For me, there are two distinct components in writing a book … the actual writing (or the creative process), and editing (or the technical process). And for me, the two processes are so incredibly different, I actually have to put effort into making the transition from one to the other.
I’ve never been required, before now, to find a way to make the transition so quickly. With Grace, I wrote the book before I had a contract in place, before I actually even had a computer, so the creative process occurred all in one fell swoop. Mind you, the swoop took months, but every time I sat down (or plunked myself across my bed, in some instances), I was already in the mode to do what I’d been doing all along. Just me, my colored pens, and my spiral notebook. The first edit took place when I was physically typing what I’d scrawled into the rudimentary laptop Daddy “acquired” for me from his office. And, in the years between the first edit and my first offer to publish, I spent a great deal of time in edit mode and almost none in writing mode.
Faith was no different. With no offer forthcoming, I set Grace aside for a period of time, and dipped my toes back into the pool of creativity. The transition took place gradually, and I waded in up to my knees, before plunging into the deep end once again. I had a few new things to teach myself, such as writing to a screen, (though I did then, and still do now, the bulk of my writing by hand in those spiral notebooks.) And, where Grace took only months to write, Faith took years. I was busier, with active older children, so I created in spurts. But, again, it was all creative process until I received the offer on Grace.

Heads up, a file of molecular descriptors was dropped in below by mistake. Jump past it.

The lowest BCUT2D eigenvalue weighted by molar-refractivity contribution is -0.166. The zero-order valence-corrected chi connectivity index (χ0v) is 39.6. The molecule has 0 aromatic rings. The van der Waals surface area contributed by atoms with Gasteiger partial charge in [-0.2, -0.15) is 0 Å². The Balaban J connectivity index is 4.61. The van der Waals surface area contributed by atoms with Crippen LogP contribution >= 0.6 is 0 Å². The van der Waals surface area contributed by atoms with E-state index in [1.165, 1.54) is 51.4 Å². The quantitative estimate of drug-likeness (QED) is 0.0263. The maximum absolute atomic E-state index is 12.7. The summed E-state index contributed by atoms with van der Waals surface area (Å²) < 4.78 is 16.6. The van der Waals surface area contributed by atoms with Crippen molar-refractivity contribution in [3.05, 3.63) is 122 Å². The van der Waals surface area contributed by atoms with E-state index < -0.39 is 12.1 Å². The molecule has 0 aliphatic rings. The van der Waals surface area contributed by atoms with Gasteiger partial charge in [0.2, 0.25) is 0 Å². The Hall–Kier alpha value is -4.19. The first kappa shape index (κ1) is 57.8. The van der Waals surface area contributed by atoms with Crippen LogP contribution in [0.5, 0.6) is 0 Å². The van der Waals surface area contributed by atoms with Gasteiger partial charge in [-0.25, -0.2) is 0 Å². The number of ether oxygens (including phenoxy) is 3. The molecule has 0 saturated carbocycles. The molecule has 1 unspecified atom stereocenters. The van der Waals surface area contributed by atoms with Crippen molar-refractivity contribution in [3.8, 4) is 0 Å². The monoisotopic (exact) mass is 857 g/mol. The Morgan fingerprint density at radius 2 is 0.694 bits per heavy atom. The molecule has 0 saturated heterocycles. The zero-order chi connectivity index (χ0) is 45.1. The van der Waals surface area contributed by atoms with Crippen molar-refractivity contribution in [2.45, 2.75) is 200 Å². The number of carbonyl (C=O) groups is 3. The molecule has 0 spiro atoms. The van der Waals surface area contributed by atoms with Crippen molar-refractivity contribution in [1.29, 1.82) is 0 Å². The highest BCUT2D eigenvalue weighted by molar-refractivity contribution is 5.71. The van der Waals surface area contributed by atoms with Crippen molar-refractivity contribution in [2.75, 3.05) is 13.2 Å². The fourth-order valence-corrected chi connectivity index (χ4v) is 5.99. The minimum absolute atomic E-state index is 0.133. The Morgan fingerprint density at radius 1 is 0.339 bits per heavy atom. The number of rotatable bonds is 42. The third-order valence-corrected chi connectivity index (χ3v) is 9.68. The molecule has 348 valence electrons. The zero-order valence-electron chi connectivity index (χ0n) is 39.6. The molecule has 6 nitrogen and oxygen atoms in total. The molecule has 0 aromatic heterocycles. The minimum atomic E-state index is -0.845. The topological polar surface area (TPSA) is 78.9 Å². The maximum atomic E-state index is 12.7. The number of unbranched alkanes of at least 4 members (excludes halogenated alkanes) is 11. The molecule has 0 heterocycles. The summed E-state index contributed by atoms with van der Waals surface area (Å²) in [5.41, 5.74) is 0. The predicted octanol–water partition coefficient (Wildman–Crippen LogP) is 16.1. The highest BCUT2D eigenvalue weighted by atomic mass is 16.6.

Charity is breaking new ground. With a two book offer, one for an already completed manuscript (Faith), and one based only on a working outline, or synopsis (Charity), I’ve had to repeatedly transition from writing mode to editing mode. Write Charity for a couple months, then hear back from my editor on suggested revisions or corrections on Faith. Edit Faith, send it back, then plunge back into the creative process to work on Charity for a while.
This last transition was the toughest. Line edits on Faith came in the middle of a burst of creative energy, which I had to instantly put aside for “shouldn’t take too long … about a week, right?” I managed it, taking a day or two longer than I’d anticipated, but I made it happen. And now, with any luck, the copy editor will be happy with the items I addressed, and I can remain immersed in the creative process until the galley comes for proofing. And proofing, thank goodness, is way easier than editing.